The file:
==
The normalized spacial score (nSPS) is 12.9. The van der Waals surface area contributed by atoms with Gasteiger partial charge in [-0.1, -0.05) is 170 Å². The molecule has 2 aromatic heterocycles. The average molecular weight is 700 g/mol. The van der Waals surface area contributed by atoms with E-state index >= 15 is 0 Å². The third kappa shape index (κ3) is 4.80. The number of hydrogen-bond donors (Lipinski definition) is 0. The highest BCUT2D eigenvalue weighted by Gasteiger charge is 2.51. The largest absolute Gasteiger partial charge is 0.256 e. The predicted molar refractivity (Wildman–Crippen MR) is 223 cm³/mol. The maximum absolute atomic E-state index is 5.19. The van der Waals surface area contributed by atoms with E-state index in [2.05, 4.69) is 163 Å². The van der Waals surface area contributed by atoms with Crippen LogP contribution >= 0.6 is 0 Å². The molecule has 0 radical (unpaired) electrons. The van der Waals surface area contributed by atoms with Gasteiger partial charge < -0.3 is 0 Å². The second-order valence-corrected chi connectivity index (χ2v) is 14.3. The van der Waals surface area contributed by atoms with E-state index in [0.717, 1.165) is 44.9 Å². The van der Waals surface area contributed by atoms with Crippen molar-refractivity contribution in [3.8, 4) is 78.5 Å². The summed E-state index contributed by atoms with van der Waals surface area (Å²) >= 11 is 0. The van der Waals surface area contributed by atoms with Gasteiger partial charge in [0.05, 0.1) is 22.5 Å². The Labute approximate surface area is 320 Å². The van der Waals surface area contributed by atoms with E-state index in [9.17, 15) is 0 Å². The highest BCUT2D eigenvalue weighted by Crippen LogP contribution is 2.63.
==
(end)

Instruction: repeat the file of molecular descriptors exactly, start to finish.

The normalized spacial score (nSPS) is 12.9. The van der Waals surface area contributed by atoms with Gasteiger partial charge in [-0.1, -0.05) is 170 Å². The molecule has 2 aromatic heterocycles. The average molecular weight is 700 g/mol. The van der Waals surface area contributed by atoms with E-state index >= 15 is 0 Å². The third kappa shape index (κ3) is 4.80. The number of hydrogen-bond donors (Lipinski definition) is 0. The highest BCUT2D eigenvalue weighted by Gasteiger charge is 2.51. The largest absolute Gasteiger partial charge is 0.256 e. The predicted molar refractivity (Wildman–Crippen MR) is 223 cm³/mol. The maximum absolute atomic E-state index is 5.19. The van der Waals surface area contributed by atoms with E-state index in [2.05, 4.69) is 163 Å². The van der Waals surface area contributed by atoms with Crippen LogP contribution >= 0.6 is 0 Å². The molecule has 0 radical (unpaired) electrons. The van der Waals surface area contributed by atoms with Gasteiger partial charge < -0.3 is 0 Å². The second-order valence-corrected chi connectivity index (χ2v) is 14.3. The van der Waals surface area contributed by atoms with E-state index in [0.717, 1.165) is 44.9 Å². The van der Waals surface area contributed by atoms with Crippen molar-refractivity contribution in [3.8, 4) is 78.5 Å². The summed E-state index contributed by atoms with van der Waals surface area (Å²) >= 11 is 0. The van der Waals surface area contributed by atoms with Gasteiger partial charge in [0.05, 0.1) is 22.5 Å². The Labute approximate surface area is 320 Å². The van der Waals surface area contributed by atoms with E-state index in [9.17, 15) is 0 Å². The highest BCUT2D eigenvalue weighted by Crippen LogP contribution is 2.63.